The owners- Finn Olsen Rederi in Bodø- have a zero-alcohol policy in place, and expressed shock that several of the crew were apparently bombed out of their senses.  The managers of the vessel are Olsen F from Norway."It is a horrible tragic situation for us, we have operated the company for 50 years and have never experienced anything like this," said Vegard Olsen Finn Olsen.

Many Asian crews will tell you that the drug and alcohol policies rigidly enforced on them do not seem to apply to European navigators where heavy drinking is not uncommon, especially on small coasters plying around the continent. Critics say that zero tolerance to alcohol and tobacco is unnatural, and results in increased alcohol-related accidents; there is also a massive tobacco contraband issue in Europe. Minimal crews on coasters result in fatigued crews; hypocritical alcohol policies only add to their problems.

It is therefore not surprising that the well known journalist and campaigner Voytenko Mikhail  says, commenting on the Ranafjord incident, "The stricter the restrictions, the worse are the consequences. Fighting human nature with restrictions is as feasible an undertaking as fighting volcano eruptions with city fire teams".

P&I clubs issue warning on ECDIS training concerns

Even before the ECDIS – the Electronic Chart Display and Information System- becomes  mandatory for all merchant vessels, growing industry concerns about confusion regarding mandatory training requirements has resulted in at least two P&I clubs issuing broad-based warnings about seafarer training on ECDIS.  

The Standard and the UK P&I Club have warned shipowners that the switchover from paper charts to electronic navigation entails serious issues that remain unresolved.  These changes are seen as major, the clubs say, and owners and crews need to be well aware that in the absence of proper training, there may well be more than a few “ECDIS assisted accidents” over the horizon. 

The clubs clearly see ECDIS as a leap in navigational operations rather than a simple progression from existing systems. The fact that ECDIS training- both generic and type specific- is mandatory makes implementation even more complicated. Moreover, says Karl Lumbers of the UK Club, “It will in many cases restrict the flexibility owners/managers currently enjoy to switch officers between the different ships in their fleets.”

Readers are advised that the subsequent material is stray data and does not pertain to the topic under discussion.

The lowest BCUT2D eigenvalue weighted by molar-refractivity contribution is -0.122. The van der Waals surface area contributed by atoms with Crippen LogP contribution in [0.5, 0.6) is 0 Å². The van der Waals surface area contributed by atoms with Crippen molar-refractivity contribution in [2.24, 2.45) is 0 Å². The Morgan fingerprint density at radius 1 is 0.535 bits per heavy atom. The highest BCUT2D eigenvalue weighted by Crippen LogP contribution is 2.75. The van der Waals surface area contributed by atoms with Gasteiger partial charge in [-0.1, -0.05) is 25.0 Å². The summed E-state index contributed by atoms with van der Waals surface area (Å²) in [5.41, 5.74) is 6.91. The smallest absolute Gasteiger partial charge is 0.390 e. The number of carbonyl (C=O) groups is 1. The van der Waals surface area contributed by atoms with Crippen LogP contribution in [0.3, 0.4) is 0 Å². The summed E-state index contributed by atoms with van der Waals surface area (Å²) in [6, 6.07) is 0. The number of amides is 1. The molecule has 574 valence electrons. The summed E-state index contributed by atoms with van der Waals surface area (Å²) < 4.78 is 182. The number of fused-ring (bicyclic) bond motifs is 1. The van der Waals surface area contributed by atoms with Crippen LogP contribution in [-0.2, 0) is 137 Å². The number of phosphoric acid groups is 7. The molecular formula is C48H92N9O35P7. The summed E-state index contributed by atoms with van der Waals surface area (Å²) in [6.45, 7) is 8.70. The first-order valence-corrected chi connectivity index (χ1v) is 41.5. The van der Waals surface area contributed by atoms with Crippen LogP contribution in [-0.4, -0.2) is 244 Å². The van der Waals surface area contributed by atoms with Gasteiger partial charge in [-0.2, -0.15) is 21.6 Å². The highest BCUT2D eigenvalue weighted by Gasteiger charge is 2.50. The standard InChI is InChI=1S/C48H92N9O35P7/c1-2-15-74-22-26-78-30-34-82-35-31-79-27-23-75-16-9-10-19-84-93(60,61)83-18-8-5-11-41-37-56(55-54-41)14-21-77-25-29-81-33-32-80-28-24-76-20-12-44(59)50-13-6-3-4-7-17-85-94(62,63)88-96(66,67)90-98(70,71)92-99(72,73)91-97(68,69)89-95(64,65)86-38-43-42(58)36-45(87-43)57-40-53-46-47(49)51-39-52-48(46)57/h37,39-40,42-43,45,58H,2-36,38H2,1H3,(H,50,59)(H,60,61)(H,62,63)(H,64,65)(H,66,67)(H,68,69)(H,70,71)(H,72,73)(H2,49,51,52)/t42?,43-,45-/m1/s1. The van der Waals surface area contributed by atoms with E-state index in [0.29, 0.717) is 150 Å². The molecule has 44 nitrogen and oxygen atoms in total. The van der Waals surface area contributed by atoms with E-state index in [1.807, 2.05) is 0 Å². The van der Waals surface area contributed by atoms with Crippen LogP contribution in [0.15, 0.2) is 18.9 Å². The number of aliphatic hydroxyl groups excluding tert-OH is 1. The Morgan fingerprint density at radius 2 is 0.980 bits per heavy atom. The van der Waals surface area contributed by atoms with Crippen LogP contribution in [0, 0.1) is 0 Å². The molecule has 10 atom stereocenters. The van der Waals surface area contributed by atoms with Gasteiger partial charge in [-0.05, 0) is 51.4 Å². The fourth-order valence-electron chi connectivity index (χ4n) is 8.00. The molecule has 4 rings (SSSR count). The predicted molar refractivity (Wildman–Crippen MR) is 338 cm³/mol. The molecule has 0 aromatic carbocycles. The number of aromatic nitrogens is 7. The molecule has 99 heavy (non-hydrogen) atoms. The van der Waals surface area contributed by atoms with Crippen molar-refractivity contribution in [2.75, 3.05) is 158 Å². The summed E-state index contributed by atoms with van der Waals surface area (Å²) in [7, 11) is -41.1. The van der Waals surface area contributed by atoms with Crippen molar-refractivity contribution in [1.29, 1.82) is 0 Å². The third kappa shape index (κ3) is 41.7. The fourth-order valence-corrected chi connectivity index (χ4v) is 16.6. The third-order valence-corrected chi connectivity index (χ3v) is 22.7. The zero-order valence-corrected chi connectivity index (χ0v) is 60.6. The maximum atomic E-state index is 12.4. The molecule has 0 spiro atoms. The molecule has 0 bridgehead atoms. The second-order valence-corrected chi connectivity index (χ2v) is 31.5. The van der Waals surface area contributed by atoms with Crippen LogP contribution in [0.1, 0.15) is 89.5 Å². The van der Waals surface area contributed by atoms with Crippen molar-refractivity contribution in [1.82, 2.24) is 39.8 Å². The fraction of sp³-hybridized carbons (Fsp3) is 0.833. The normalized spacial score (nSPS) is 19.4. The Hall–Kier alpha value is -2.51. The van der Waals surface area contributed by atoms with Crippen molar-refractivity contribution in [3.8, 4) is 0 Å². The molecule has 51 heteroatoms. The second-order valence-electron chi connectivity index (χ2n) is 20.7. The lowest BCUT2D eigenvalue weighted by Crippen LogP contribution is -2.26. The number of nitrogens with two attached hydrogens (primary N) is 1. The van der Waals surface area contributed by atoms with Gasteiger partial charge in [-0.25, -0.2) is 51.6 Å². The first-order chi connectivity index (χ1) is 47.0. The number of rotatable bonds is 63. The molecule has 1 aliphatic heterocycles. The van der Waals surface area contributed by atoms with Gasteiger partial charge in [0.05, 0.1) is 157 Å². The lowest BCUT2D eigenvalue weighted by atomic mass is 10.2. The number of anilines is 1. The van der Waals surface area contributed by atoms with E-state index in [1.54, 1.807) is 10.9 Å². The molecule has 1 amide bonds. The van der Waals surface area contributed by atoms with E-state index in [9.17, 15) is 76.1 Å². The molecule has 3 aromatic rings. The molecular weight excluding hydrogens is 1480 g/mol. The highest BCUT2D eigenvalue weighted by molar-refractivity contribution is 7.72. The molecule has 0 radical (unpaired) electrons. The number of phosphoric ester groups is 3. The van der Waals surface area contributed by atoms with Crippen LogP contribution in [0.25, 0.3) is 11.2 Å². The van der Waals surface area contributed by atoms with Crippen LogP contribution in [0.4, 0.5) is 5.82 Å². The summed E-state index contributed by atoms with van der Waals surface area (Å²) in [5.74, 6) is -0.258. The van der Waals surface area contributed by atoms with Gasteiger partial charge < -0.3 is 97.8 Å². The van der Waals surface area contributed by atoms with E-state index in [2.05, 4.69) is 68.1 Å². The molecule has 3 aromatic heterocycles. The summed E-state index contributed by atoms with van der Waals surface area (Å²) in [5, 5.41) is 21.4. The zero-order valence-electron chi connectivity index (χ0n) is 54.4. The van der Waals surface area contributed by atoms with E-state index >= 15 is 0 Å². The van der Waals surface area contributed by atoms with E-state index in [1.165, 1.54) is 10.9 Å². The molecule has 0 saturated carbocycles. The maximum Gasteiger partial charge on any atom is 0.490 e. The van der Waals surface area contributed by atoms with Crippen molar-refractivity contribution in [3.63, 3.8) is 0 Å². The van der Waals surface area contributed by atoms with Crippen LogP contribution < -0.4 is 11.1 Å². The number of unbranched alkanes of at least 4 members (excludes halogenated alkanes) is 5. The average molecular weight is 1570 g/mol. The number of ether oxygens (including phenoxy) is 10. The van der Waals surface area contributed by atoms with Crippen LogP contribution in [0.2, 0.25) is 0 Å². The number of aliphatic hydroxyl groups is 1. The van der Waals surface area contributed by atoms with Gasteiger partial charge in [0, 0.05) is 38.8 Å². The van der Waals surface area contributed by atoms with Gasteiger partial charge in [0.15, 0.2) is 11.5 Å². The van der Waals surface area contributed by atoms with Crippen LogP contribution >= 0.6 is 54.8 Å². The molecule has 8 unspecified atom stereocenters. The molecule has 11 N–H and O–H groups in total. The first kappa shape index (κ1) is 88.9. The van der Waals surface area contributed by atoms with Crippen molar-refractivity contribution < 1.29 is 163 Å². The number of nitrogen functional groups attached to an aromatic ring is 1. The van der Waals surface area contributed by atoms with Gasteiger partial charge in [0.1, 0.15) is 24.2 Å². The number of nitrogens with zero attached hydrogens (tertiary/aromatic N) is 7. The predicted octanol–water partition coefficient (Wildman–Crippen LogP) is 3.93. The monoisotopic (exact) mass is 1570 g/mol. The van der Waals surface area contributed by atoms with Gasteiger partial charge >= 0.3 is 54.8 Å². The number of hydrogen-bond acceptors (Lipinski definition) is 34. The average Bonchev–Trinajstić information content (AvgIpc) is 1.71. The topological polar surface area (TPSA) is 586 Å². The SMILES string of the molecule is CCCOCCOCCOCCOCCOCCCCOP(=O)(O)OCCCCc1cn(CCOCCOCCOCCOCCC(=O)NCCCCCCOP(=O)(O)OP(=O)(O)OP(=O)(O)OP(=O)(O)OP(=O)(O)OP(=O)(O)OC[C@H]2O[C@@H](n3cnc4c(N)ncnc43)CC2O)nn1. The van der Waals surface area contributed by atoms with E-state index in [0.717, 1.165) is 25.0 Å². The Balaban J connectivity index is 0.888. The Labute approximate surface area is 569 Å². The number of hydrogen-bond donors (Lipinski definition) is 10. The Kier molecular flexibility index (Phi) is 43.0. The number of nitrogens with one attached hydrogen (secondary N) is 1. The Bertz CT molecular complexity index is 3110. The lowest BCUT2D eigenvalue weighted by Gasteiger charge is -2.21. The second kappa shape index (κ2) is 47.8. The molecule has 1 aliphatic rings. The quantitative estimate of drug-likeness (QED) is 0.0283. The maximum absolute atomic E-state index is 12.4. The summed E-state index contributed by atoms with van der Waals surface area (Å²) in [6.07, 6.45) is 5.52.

Industry watchers say that Flag States need to be clear on how they plan to implement the type-specific training rule. Some flags have indicated that this can be done on board, with the help of specially trained personnel if necessary. Others disagree, saying that training should take place ashore before joining a ship- they fear that shipboard training may degenerate into a sort of familiarisation exercise done quickly and cursorily. As the Standard Club says, “The legislative requirements for ECDIS training are daunting. The sheer numbers and scale of the training required is going to test many companies’ ability to complete the training in time and interpret the varying Flag States’ requirements.”

The fact that many managers handle ships registered across different flags and the plethora of different ECDIS systems already in the market makes the situation even more complex. Despite the voices of many who have been crying themselves hoarse asking for some standardisation in ECDIS equipment for months now, manufacturers and regulators seem to have studiously ignored such concerns. One can only hope that this confusion stops short of affecting safety of navigation at sea.